Saturday, September 27, 2008

Los Angeles Times Opposes Propositions 5, 6 and 9

The Lost Angeles Times yesterday announced its opposition to three criminal justice initiatives: Proposition 5 (here), Proposition 6 (here) and Proposition 9 (here). The Times also published an op-ed piece today (here) on Proposition 11, the redistricting initiative.

Thursday, September 25, 2008

Court of Appeal Limits Single-Subject Rule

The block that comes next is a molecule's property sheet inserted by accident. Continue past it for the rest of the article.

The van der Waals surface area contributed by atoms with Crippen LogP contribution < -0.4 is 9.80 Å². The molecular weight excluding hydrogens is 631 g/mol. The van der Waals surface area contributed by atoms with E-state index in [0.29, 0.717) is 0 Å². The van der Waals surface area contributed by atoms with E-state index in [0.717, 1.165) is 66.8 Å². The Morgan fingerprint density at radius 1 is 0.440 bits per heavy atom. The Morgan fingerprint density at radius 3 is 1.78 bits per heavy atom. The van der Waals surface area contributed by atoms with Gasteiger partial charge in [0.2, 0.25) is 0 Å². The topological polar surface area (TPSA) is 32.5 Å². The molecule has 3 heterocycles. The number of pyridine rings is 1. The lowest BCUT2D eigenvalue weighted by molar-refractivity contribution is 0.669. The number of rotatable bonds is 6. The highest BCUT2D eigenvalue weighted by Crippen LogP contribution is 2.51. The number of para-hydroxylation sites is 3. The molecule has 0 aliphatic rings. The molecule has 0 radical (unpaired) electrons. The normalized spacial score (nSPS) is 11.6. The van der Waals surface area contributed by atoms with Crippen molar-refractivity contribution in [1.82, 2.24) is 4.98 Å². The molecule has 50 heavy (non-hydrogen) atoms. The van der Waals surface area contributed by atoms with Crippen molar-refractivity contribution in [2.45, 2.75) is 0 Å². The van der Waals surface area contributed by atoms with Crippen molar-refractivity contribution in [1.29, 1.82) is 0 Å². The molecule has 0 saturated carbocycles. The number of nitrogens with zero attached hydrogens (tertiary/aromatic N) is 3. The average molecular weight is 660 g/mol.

In an interesting decision, the Court of Appeal, Second Appellate District, Division Eight, has decided that a city charter amendment placed on the ballot by the city council need not comply with the single-subject rule contained in Article II, Section 8(d). Hernandez v. County of Los Angeles, available here. By its terms, that provision applies only to initiatives, which the Constitution defines in Article II, Section 8(a) as "the power of the electors to propose statutes . . . and to adopt or reject them." A measure put on the ballot by the city council is not proposed by the electors through initiative petitions and thus is not an initiative within Article II, Section 8(c). Similarly, Article XI, Section 3 provides that a charter amendment "may be proposed by initiative or by the governing body," and thus also indicates that a charter amendment put on the ballot by a city council is not an initiative. This reading preserves the ability of city councils to put comprehensive charter amendments on the ballot in a single measure, rather than grouping provisions by subject.